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Choking on the Road: Don’t Let Your Kids Eat While You Are Driving

eating and driving kids choking

Unfortunately, driving and (kids) eating just don’t mix. It’s not worth the risk of choking.

As a CPS technician, I can’t tell you how many times a parent apologized to me for their car being messy, sticky and crumb covered. I have always said there is a simple solution to that, don’t let your kids eat in the car.

choking on the road, eating and driving

Why it’s not a good idea

It’s not just about the crumbs. I went on to explain further that it also would be safer because what happens if your child starts choking in the car while you are driving. It puts you in a very dangerous situation. If your child is choking how calmly do you think you can safely yet quickly pull over?

According to the New York Department of Health, choking is the fourth leading cause of unintentional death in children under the age of 5. Motor vehicle accidents are the primary cause of accidental death in children ages one to 14. It may be smart to not combine the two possibilities.

“I always recommend that my families have their children eat while sitting, and avoid giving toddlers food while in the car,” says Dr. Lisa Dana.

Often times parents wouldn’t even realize children are choking unless they are looking at them as kids typically can’t make any noise to alert you that they’re choking.

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What to do instead

I know this seems extremely inconvenient, especially with toddlers who can get extremely loud when they are unhappy or hungry or both, which also can pose a challenge to driving safely. Perhaps try liquids; sippy cups and food pouches are great for driving.

The most common culprits for children choking, according to the data, was

  • hard candy (16 percent of the cases),
  • followed by other types of candy (13 percent),
  • meat (other than hot dogs, more on that below) (12 percent),
  • bones (12 percent),
  • and fruits and vegetables (10 percent).

Interestingly, the researchers found that while seeds, nuts and shells only accounted for 7 percent of the nonfatal cases, and hot dogs only 3 percent, they were more likely than other foods to require hospital admission.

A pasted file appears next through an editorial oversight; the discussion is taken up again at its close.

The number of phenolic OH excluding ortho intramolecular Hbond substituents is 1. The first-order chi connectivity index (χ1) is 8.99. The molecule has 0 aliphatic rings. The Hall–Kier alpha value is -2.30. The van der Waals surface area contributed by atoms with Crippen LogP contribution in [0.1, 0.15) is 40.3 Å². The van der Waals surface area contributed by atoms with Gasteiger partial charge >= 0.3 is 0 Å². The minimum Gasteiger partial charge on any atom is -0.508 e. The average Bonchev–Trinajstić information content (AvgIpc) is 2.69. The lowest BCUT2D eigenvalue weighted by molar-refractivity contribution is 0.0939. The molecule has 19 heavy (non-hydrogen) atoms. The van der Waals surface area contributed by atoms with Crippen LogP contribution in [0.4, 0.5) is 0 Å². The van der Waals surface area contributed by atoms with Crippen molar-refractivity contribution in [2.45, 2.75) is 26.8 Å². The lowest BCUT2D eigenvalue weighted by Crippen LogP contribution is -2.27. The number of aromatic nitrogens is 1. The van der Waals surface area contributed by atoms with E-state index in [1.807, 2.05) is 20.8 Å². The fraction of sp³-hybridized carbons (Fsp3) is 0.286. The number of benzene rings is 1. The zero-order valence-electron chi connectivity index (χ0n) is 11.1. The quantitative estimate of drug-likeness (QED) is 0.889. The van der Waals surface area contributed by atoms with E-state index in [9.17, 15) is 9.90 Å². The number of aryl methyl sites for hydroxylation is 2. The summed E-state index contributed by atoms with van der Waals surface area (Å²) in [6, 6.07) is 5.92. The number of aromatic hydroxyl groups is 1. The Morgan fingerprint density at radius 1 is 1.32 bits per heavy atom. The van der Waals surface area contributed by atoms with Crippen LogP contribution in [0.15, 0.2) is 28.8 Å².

Keep all the passengers safer by not allowing young children to eat in the car. And you’ll get the bonus of keeping your car cleaner longer.

Steps that Could Save Your Child’s Life if Choking

DON’T WASTE A MOMENT: If the object doesn’t come out when they cough, act immediately. Look to see if there is an object, but take it out only if you think you can reach it without pushing it further down the throat.

FROM BIRTH TO ONE YEAR OLD: Lay the baby face-down, with their head lower than their body. Give five firm blows to the back between the shoulder blades with the flat of your hand. If the airway is still blocked, turn them over on your arm, with the head still low. Using two fingers in the middle of the chest, push down a third of the depth of the chest. Check the mouth after each push and remove any obvious obstruction. After three cycles of back blows followed by chest thrusts, dial 911 and continue cycles. Never do an abdominal thrust.

FOR CHILDREN AGED ONE TO PUBERTY: Place the child over your knee and give five back blows. If this doesn’t work, give up to five abdominal thrusts. Stand behind them and place a fist between the navel and the bottom of the breastbone and pull inwards and upwards. If the obstruction does not clear after three cycles of back blows and abdominal thrusts, dial 911 for an ambulance and continue the cycles until help arrives.

By Amie Durocher, Creative Director at Safe Ride 4 Kids and certified CPS Tech since 2004

Copyright 2021 Safe Ride 4 Kids. All rights reserved. You may not publish, broadcast, rewrite or redistribute this material without permission. You are welcome to link to Safe Ride 4 Kids or share on social media.